​Google's Tango: Now your phone lets you explore history beyond museum exhibits

Google will partner with museums around the world to give visitors a taste of its Tango augmented-reality phones.

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Google's Tango augmented-reality tech lets visitors view art and artefacts through a phone's display to expose additional contextual information, such as an X-ray view of the skeleton of a 2,000-year-old mummy inside its coffin.

Image: Google

Google is one-upping the traditional audio guide by teaming up with museums around the world to give visitors an augmented-reality experience of historical artworks through Lenovo's Tango-enabled Phab 2 Pro phones.

The Tango partnerships, starting with the Detroit Institute of Arts (DIA), will give Google's nascent augmented-reality (AR) platform for phones some extra exposure and offer a template for museums to enhance exhibitions with AR mobile tours.

Visitors to the DIA will be able to ask the front desk for Lenovo's 6.4-inch display Phab 2 Pro phone, the first handset to support Google's Tango-based AR apps, which uses depth sensors and loads of processing power to superimpose digital objects on real scenes.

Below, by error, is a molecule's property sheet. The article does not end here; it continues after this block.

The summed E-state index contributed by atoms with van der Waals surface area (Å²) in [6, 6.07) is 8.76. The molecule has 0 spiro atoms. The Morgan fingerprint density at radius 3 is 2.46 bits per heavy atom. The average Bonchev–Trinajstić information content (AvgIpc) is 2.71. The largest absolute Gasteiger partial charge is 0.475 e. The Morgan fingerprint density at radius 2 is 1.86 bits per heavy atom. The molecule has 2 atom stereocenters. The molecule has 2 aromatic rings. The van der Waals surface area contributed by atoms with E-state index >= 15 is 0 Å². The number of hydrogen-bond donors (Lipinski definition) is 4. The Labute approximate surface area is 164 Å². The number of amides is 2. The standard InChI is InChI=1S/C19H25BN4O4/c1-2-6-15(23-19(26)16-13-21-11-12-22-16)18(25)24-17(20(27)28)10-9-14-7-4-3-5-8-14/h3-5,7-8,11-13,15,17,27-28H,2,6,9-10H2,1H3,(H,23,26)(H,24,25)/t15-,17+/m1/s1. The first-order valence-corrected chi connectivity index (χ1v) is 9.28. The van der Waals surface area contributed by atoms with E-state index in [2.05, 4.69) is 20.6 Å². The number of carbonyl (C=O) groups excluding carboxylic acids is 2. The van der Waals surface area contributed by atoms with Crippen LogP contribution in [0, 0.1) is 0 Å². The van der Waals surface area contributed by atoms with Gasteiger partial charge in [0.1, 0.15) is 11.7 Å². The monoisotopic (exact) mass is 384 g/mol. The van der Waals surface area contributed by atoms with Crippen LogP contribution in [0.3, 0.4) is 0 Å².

The Detroit-based museum worked with app maker GuidiGO to build a Tango app called Lumin, which packages 3D mapping and AR into a mobile tour.

While the Phab 2 Pro is an early iteration of Tango-enabled hardware, its AR capabilities make it an ideal tool to refresh the ageing audio tour.

The DIA has added AR overlays, videos, photographs, sounds, and touch-based animations to show what can't be seen and help visitors understand an exhibit in its historical context.

Visitors can view art and artefacts through the phone's display to expose additional contextual information, such as an X-ray view of the skeleton of a 2,000-year-old mummy inside its coffin, faded limestone sculptures in the richer colors they would have been had thousands of years ago, and a digital reconstruction of the six-storey high Ishtar Gate of Babylonia that extends the serpent panel from the gate in the DIA's collection.

It's also added a few games, such as puzzles and quizzes, that once solved reveal sounds and images relevant to an artwork, as well as maps to guide visitors to different galleries, restrooms, restaurants, and the museum shop.

"Lumin connects visitors with artworks in a global context beyond the DIA," DIA director Salvador Salort-Pons said.

"Augmented reality allows the user to see the unseen, imagine art in its original setting and understand how objects were used and experienced in people's everyday lives. It's an exciting way to incorporate the latest technology into the visitor experience."

Google hasn't revealed which other museums the Tango partnership will extend to but promises that the technology will be coming to museums around the world.

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